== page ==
But there are plenty of religious nuts in the physical sciences today, as David F. Noble has shown (see his The Religion of Technology, Knopf, 1997), and scientific racism / sexism comes from the sciences.  It's true that the criticism of scientific racism comes largely (though not exclusively) from the humanities, from the anthropologist Franz Boas onwards, but that's an indictment of the physical sciences, especially when you consider that apologists for the latest brand of scientific racism admit that earlier brands were discredited but prefer not to admit by whom.  When physical scientists do criticize scientific racism, they frequently are accused of not being scientists, and the accusations are framed in almost paranoid terms.  A prime example of this was my liberal law-professor friend (her background includes doctorates in statistics and computer science) who, when I mentioned the historian of science Thomas Kuhn, snapped that Kuhn had no scientific training.  When I pointed out that Kuhn had a doctorate in physics, from Harvard, she boldly changed the subject.  It was like arguing with a Creationist, and now I understand why.  (I've seen denials of Kuhn's scientific training before, so I surmise it's an item of folklore among scientific fundamentalists.)  If someone is properly positive and uncritical about science, on the other hand, he or she needn't have any scientific training at all.  Again, this corresponds to religious piety.  As long as you respect duly constituted authority, you don't need to know anything, and no one will criticize you for your ignorance.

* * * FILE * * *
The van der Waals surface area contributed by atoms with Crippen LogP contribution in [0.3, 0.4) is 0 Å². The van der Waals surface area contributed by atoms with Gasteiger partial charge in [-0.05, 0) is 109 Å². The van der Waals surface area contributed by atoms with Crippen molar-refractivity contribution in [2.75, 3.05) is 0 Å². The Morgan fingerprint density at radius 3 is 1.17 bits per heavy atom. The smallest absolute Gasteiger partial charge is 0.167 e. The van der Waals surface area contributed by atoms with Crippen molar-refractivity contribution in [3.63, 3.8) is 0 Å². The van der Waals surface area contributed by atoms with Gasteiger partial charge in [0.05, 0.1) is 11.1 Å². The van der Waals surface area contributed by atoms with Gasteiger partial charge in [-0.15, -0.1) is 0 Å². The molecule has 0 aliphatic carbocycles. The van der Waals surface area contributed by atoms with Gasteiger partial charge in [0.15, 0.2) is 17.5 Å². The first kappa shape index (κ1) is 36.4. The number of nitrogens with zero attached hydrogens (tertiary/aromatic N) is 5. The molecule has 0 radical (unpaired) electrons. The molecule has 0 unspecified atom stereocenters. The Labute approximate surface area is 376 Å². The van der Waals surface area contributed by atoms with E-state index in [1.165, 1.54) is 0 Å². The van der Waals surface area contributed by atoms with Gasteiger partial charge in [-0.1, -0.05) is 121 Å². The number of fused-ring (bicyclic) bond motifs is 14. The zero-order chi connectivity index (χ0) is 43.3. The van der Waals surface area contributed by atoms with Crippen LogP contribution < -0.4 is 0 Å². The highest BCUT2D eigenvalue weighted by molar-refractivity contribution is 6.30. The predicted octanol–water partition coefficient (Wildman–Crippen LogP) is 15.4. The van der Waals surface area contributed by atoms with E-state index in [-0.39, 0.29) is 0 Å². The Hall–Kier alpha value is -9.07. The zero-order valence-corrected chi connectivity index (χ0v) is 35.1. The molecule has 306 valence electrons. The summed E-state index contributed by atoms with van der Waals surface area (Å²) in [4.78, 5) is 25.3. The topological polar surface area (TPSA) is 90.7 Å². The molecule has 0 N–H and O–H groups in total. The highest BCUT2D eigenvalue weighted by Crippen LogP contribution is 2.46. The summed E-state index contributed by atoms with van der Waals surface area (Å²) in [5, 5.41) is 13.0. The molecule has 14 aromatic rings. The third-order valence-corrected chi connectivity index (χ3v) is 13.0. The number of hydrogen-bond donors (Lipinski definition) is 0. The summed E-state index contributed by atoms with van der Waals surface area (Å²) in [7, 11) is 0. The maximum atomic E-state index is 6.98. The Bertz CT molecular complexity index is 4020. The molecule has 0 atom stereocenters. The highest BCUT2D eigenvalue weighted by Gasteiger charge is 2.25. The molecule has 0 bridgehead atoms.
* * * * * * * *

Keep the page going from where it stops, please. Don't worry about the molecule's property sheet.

Another amusing example of this tendency was an academic geneticist who fumed that a paper claiming that human beings are progressively becoming less intelligent was "Arts Faculty science."  As it happened, the author of the offending paper was also a geneticist.  While some humanities faculty do indeed hold and express risible views of science, the true fount of this kind of wackery is the physical sciences themselves.  I imagine that the accusation was a kneejerk, less-than-fully-rational reflex against the supposedly woolly-minded arts and humanities.  Far from being Arts Faculty Science, Crabtree's paper is Science Faculty Science.  Recognizing that would be too painful to bear, I suppose.